March 2015 (thousands) Percent change, March 2014-15 Average weekly wage National ranking by level Percent change, first quarter 2014-15 National ranking by percent change

United States (2)

137,412.4 2.1 $1,048 -- 2.1 --

Alabama

1,873.5 1.3 844 39 2.2 19

Alaska

322.2 1.0 1,051 15 2.6 10

Arizona

2,605.6 2.5 926 23 1.0 45

Arkansas

1,166.6 1.3 790 47 0.8 47

California

16,029.5 3.0 1,207 6 3.7 3

Colorado

2,458.0 3.7 1,071 13 2.4 16

Connecticut

1,640.5 0.8 1,382 3 1.5 35

Delaware

422.8 2.5 1,105 9 -0.5 51

District of Columbia

732.6 1.4 1,764 1 3.2 4

Florida

8,018.0 3.6 885 28 1.8 27

Georgia

4,107.0 3.5 989 18 1.7 31

Hawaii

633.7 1.3 881 31 2.8 9

Idaho

650.3 3.1 736 50 2.2 19

Illinois

5,724.6 1.2 1,130 7 2.4 16

Indiana

2,894.8 1.8 857 35 1.4 38

Iowa

1,504.3 1.3 848 37 2.9 7

Kansas

1,357.1 1.0 851 36 1.4 38

Kentucky

1,810.3 1.5 823 41 1.5 35

Louisiana

1,927.1 1.0 885 28 2.0 21

Maine

571.4 0.9 793 45 0.9 46

Maryland

2,540.8 1.2 1,113 8 2.5 12

Massachusetts

3,338.6 1.7 1,341 4 3.2 4

Michigan

4,079.5 1.8 969 21 1.9 24

Minnesota

2,709.2 1.8 1,079 12 4.3 1

Mississippi

1,102.3 0.6 711 51 0.7 48

Missouri

2,678.0 1.7 882 30 1.8 27

Montana

441.0 2.7 750 49 2.6 10

Nebraska

943.1 1.4 818 42 2.5 12

Nevada

1,227.7 3.7 865 34 -0.2 50

New Hampshire

623.5 1.5 982 20 1.2 43

New Jersey

3,834.6 1.4 1,288 5 1.9 24

New Mexico

798.7 1.4 805 43 1.5 35

New York

8,865.0 1.9 1,463 2 0.2 49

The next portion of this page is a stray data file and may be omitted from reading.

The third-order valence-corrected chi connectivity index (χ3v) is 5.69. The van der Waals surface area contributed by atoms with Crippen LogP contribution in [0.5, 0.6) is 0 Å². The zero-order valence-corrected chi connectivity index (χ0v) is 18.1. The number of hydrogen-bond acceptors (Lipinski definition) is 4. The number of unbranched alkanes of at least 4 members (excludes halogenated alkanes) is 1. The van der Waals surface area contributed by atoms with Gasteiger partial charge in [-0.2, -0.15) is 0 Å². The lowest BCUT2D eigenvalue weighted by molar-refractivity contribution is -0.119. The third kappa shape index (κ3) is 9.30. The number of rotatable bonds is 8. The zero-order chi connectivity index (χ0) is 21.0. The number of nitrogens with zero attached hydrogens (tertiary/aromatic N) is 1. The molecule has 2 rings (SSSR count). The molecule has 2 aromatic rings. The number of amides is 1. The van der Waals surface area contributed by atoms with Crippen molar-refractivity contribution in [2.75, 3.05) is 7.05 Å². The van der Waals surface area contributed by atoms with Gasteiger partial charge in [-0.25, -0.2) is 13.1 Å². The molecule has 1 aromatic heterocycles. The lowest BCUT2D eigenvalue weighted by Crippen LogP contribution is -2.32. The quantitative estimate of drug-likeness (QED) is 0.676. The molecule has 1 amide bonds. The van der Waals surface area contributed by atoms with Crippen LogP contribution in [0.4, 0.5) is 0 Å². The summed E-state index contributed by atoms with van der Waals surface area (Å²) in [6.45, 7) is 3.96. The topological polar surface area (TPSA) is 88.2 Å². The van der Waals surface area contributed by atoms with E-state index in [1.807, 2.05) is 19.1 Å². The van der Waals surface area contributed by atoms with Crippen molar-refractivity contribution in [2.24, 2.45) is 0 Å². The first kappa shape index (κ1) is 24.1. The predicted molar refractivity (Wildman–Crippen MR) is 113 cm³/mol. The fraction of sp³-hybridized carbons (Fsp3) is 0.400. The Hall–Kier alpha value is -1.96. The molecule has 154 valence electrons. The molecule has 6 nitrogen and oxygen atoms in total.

North Carolina

4,099.4 2.5 930 22 1.9 24

North Dakota

436.0 1.6 984 19 4.2 2

Ohio

5,144.5 1.4 922 24 1.4 38

Oklahoma

1,592.7 1.3 869 33 2.0 21

Oregon

1,748.7 3.5 919 25 2.9 7

Pennsylvania

5,606.9 0.9 1,031 16 2.4 16

Rhode Island

456.1 1.4 1,008 17 1.2 43

South Carolina

1,919.1 2.5 801 44 1.8 27

South Dakota

406.5 1.5 763 48 3.0 6

Tennessee

2,772.7 2.1 886 27 1.4 38

Texas

11,557.0 2.9 1,089 10 2.5 12

Utah

1,318.8 3.7 845 38 1.7 31

Vermont

303.9 0.9 824 40 2.0 21

Virginia

3,649.3 1.1 1,068 14 1.7 31

Washington

3,064.4 3.2 1,087 11 1.8 27

West Virginia

692.4 -0.3 792 46 1.4 38

Wisconsin

2,734.3 1.5 877 32 2.5 12

Wyoming

277.8 0.8 892 26 1.7 31

Puerto Rico

904.9 -1.1 524 (3) 1.0 (3)

Virgin Islands

38.5 0.0 738 (3) -0.7 (3)

Footnotes:
(1) Average weekly wages were calculated using unrounded data.
(2) Totals for the United States do not include data for Puerto Rico or the Virgin Islands.
(3) Data not included in the national ranking.
 

Note: Data are preliminary. Covered employment and wages includes workers covered by Unemployment Insurance (UI) and Unemployment Compensation for Federal Employees (UCFE) programs.


 Chart 1. Average weekly wages in Kentucky, first quarter 2015

Last Modified Date: Friday, October 16, 2015